Vanderbilt Mouse Metabolic Phenotyping Center
National Institute of Diabetes and Digestive and Kidney DiseasesFind out more...
Vanderbilt-Ingram Cancer Center
James C. Bradford Jr. Melanoma Fund
ARTICLE ABSTRACTOver 60% of patients with melanoma respond to immune checkpoint inhibitor (ICI) therapy, but many subsequently progress on these therapies. Second-line targeted therapy is based on BRAF mutation status, but no available agents are available for NRAS, NF1, CDKN2A, PTEN, and TP53 mutations. Over 70% of melanoma tumors have activation of the MAPK pathway due to BRAF or NRAS mutations, while loss or mutation of CDKN2A occurs in approximately 40% of melanomas, resulting in unregulated MDM2-mediated ubiquitination and degradation of p53. Here, we investigated the therapeutic efficacy of over-riding MDM2-mediated degradation of p53 in melanoma with an MDM2 inhibitor that interrupts MDM2 ubiquitination of p53, treating tumor-bearing mice with the MDM2 inhibitor alone or combined with MAPK-targeted therapy.
To characterize the ability of the MDM2 antagonist, KRT-232, to inhibit tumor growth, we established patient-derived xenografts (PDX) from 15 patients with melanoma. Mice were treated with KRT-232 or a combination with BRAF and/or MEK inhibitors. Tumor growth, gene mutation status, as well as protein and protein–phosphoprotein changes, were analyzed.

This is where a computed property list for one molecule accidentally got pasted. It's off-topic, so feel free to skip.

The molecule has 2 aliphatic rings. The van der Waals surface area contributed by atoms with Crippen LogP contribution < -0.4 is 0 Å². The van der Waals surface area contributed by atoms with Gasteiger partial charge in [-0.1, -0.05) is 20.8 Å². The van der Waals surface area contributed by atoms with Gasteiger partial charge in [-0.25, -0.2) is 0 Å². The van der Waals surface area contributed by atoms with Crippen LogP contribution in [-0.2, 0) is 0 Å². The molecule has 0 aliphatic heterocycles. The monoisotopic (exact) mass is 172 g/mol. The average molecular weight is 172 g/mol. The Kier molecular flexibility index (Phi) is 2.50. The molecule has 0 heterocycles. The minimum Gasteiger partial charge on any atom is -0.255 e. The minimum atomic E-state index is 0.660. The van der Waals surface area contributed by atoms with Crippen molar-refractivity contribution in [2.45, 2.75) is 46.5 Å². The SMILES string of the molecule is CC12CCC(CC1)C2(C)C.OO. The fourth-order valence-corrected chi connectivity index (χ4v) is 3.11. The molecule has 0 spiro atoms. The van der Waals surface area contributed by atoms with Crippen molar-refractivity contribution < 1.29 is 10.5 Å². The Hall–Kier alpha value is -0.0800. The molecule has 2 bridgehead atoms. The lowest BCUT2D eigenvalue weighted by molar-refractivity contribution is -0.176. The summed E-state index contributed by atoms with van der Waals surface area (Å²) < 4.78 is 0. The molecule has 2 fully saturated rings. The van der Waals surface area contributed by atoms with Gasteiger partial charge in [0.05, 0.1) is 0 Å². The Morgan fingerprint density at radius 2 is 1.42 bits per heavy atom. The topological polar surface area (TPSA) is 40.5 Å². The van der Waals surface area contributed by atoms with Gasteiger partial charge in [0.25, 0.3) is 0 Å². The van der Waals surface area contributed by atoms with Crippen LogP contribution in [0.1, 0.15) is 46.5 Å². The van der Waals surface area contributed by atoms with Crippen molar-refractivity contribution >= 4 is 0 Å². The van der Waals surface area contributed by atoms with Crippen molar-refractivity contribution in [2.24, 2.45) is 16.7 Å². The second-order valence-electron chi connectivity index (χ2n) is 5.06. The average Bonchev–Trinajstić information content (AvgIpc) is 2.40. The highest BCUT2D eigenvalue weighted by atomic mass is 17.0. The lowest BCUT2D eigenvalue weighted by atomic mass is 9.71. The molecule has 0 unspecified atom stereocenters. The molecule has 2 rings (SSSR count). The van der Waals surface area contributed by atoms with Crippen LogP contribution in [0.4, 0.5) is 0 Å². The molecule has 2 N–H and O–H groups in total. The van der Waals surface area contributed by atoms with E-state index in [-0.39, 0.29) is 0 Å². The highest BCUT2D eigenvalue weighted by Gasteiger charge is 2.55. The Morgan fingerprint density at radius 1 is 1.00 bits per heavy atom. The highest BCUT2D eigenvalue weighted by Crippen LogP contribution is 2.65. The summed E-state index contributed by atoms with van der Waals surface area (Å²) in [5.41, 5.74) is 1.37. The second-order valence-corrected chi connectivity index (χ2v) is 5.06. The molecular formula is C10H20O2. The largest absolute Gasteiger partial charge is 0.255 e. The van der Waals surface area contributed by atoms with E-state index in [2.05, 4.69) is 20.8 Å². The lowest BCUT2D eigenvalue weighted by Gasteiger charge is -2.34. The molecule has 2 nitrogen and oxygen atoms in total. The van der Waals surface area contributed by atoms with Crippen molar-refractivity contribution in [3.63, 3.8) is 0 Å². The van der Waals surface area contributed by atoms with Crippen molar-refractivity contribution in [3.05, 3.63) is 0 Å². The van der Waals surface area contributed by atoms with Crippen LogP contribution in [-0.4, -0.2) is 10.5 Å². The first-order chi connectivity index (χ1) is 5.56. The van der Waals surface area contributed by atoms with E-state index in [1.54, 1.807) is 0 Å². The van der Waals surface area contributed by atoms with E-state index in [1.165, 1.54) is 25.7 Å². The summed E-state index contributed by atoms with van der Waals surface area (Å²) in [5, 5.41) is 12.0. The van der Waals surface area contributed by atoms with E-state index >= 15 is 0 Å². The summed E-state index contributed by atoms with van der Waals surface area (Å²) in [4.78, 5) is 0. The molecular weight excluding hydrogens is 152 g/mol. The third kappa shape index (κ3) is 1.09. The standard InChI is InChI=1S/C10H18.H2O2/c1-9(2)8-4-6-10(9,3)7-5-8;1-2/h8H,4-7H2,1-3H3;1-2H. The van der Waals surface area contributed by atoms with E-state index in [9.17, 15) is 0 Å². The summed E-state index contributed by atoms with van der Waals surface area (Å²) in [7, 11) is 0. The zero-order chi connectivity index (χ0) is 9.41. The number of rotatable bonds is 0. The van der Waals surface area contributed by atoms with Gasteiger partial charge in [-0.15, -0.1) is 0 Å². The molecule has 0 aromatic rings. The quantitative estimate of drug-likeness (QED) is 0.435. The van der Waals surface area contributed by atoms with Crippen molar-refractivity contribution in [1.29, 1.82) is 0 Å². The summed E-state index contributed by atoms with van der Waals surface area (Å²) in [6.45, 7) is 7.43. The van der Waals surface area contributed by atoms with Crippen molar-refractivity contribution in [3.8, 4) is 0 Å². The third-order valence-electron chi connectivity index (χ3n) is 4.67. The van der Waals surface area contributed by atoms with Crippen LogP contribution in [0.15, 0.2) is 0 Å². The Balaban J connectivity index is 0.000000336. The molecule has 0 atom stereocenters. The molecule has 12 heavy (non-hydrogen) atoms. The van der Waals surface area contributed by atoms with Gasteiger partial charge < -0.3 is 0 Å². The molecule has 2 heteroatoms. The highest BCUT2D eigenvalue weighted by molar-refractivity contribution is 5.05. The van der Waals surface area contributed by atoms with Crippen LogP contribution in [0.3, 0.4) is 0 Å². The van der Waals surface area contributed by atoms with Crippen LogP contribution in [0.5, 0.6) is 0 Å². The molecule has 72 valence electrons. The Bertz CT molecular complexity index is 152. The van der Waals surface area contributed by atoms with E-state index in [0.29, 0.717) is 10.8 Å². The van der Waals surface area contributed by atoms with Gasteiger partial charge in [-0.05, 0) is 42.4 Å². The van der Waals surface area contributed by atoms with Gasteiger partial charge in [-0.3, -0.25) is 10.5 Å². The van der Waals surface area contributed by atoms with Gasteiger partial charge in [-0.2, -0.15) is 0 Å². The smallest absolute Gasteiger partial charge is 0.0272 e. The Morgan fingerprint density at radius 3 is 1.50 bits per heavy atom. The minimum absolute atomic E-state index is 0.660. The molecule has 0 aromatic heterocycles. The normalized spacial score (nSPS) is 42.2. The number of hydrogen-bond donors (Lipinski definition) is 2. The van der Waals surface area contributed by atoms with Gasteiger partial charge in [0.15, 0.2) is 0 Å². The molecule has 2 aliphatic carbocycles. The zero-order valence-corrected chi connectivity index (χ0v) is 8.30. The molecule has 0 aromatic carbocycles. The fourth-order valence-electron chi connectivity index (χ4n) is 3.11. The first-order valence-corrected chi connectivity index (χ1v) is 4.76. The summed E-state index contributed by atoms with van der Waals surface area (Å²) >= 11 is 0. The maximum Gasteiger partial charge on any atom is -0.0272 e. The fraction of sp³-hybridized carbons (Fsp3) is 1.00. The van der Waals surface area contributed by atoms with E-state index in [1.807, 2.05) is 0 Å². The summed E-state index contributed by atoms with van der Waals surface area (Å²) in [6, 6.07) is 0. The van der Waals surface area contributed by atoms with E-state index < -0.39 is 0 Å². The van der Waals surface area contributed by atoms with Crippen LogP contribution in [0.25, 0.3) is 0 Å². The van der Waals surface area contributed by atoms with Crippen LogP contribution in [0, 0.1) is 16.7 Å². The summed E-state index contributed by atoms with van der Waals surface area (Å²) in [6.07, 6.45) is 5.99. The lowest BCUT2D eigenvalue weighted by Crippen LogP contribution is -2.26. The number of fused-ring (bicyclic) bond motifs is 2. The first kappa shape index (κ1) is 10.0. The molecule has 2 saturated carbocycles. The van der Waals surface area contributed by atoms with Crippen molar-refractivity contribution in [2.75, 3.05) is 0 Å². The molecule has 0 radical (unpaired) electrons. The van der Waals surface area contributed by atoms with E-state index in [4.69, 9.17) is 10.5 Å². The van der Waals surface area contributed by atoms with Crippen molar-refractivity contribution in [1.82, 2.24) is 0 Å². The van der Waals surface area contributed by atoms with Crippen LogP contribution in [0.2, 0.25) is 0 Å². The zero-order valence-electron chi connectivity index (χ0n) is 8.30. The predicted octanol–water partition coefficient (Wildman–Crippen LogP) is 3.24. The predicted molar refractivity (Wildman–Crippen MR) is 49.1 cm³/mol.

One-hundred percent of the 15 PDX tumors exhibited significant growth inhibition either in response to KRT-232 alone or in combination with BRAF and/or MEK inhibitors. Only BRAFV600WT tumors responded to KRT-232 treatment alone while BRAFV600E/M PDXs exhibited a synergistic response to the combination of KRT-232 and BRAF/MEK inhibitors.
KRT-232 is an effective therapy for the treatment of either BRAFWT or PANWT (BRAFWT, NRASWT) TP53WT melanomas. In combination with BRAF and/or MEK inhibitors, KRT-232 may be an effective treatment strategy for BRAFV600-mutant tumors.